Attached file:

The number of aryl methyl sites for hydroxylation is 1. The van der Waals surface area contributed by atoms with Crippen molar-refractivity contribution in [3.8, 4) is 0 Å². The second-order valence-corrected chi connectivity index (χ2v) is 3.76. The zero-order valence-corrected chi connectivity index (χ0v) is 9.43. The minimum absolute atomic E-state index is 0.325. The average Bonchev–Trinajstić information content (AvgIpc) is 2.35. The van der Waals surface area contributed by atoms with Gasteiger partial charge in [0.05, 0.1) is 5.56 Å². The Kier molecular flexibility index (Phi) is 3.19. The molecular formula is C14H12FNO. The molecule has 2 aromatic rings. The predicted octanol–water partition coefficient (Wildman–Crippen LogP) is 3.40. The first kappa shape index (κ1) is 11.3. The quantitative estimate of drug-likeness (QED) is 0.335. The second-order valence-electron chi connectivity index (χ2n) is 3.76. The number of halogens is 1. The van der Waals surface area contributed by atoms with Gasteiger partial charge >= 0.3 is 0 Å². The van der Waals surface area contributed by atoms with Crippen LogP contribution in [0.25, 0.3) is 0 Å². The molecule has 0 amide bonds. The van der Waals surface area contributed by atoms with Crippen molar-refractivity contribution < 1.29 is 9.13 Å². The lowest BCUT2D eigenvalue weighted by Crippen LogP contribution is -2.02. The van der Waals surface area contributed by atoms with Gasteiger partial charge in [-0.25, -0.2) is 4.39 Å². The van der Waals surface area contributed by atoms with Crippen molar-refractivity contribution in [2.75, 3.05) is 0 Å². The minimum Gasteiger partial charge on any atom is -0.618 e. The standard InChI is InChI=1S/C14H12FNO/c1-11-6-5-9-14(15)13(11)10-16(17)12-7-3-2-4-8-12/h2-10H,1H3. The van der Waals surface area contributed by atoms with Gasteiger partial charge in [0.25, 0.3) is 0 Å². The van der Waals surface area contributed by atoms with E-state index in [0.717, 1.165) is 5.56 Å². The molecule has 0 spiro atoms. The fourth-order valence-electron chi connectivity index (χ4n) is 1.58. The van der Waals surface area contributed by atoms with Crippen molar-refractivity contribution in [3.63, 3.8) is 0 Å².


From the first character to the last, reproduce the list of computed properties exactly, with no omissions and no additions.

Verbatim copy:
The number of aryl methyl sites for hydroxylation is 1. The van der Waals surface area contributed by atoms with Crippen molar-refractivity contribution in [3.8, 4) is 0 Å². The second-order valence-corrected chi connectivity index (χ2v) is 3.76. The zero-order valence-corrected chi connectivity index (χ0v) is 9.43. The minimum absolute atomic E-state index is 0.325. The average Bonchev–Trinajstić information content (AvgIpc) is 2.35. The van der Waals surface area contributed by atoms with Gasteiger partial charge in [0.05, 0.1) is 5.56 Å². The Kier molecular flexibility index (Phi) is 3.19. The molecular formula is C14H12FNO. The molecule has 2 aromatic rings. The predicted octanol–water partition coefficient (Wildman–Crippen LogP) is 3.40. The first kappa shape index (κ1) is 11.3. The quantitative estimate of drug-likeness (QED) is 0.335. The second-order valence-electron chi connectivity index (χ2n) is 3.76. The number of halogens is 1. The van der Waals surface area contributed by atoms with Gasteiger partial charge >= 0.3 is 0 Å². The van der Waals surface area contributed by atoms with Crippen LogP contribution in [0.25, 0.3) is 0 Å². The molecule has 0 amide bonds. The van der Waals surface area contributed by atoms with Crippen molar-refractivity contribution < 1.29 is 9.13 Å². The lowest BCUT2D eigenvalue weighted by Crippen LogP contribution is -2.02. The van der Waals surface area contributed by atoms with Gasteiger partial charge in [-0.25, -0.2) is 4.39 Å². The van der Waals surface area contributed by atoms with Crippen molar-refractivity contribution in [2.75, 3.05) is 0 Å². The minimum Gasteiger partial charge on any atom is -0.618 e. The standard InChI is InChI=1S/C14H12FNO/c1-11-6-5-9-14(15)13(11)10-16(17)12-7-3-2-4-8-12/h2-10H,1H3. The van der Waals surface area contributed by atoms with Gasteiger partial charge in [0.25, 0.3) is 0 Å². The van der Waals surface area contributed by atoms with E-state index in [0.717, 1.165) is 5.56 Å². The molecule has 0 spiro atoms. The fourth-order valence-electron chi connectivity index (χ4n) is 1.58. The van der Waals surface area contributed by atoms with Crippen molar-refractivity contribution in [3.63, 3.8) is 0 Å².